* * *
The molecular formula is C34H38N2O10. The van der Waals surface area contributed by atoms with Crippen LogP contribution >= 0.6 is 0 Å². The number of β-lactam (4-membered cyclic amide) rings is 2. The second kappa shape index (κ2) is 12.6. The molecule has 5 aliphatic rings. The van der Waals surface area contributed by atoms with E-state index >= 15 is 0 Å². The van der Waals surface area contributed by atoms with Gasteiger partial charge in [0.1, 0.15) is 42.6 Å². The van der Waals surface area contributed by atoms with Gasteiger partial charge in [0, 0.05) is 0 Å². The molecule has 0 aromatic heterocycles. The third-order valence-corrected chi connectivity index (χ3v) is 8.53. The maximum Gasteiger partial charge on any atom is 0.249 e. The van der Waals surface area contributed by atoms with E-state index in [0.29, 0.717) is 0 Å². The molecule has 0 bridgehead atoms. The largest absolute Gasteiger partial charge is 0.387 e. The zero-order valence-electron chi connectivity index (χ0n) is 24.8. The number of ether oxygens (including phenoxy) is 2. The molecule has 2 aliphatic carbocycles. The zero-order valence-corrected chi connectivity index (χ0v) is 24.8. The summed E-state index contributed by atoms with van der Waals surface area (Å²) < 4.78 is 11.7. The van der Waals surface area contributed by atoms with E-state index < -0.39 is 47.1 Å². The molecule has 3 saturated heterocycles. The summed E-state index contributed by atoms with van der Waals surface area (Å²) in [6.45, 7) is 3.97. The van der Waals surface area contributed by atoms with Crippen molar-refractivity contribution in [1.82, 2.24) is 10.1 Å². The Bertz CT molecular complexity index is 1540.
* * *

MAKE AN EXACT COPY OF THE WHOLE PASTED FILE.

The molecular formula is C34H38N2O10. The van der Waals surface area contributed by atoms with Crippen LogP contribution >= 0.6 is 0 Å². The number of β-lactam (4-membered cyclic amide) rings is 2. The second kappa shape index (κ2) is 12.6. The molecule has 5 aliphatic rings. The van der Waals surface area contributed by atoms with E-state index >= 15 is 0 Å². The van der Waals surface area contributed by atoms with Gasteiger partial charge in [0.1, 0.15) is 42.6 Å². The van der Waals surface area contributed by atoms with Gasteiger partial charge in [0, 0.05) is 0 Å². The molecule has 0 aromatic heterocycles. The third-order valence-corrected chi connectivity index (χ3v) is 8.53. The maximum Gasteiger partial charge on any atom is 0.249 e. The van der Waals surface area contributed by atoms with E-state index in [0.29, 0.717) is 0 Å². The molecule has 0 bridgehead atoms. The largest absolute Gasteiger partial charge is 0.387 e. The zero-order valence-electron chi connectivity index (χ0n) is 24.8. The number of ether oxygens (including phenoxy) is 2. The molecule has 2 aliphatic carbocycles. The zero-order valence-corrected chi connectivity index (χ0v) is 24.8. The summed E-state index contributed by atoms with van der Waals surface area (Å²) < 4.78 is 11.7. The van der Waals surface area contributed by atoms with E-state index < -0.39 is 47.1 Å². The molecule has 3 saturated heterocycles. The summed E-state index contributed by atoms with van der Waals surface area (Å²) in [6.45, 7) is 3.97. The van der Waals surface area contributed by atoms with Crippen molar-refractivity contribution in [1.82, 2.24) is 10.1 Å². The Bertz CT molecular complexity index is 1540.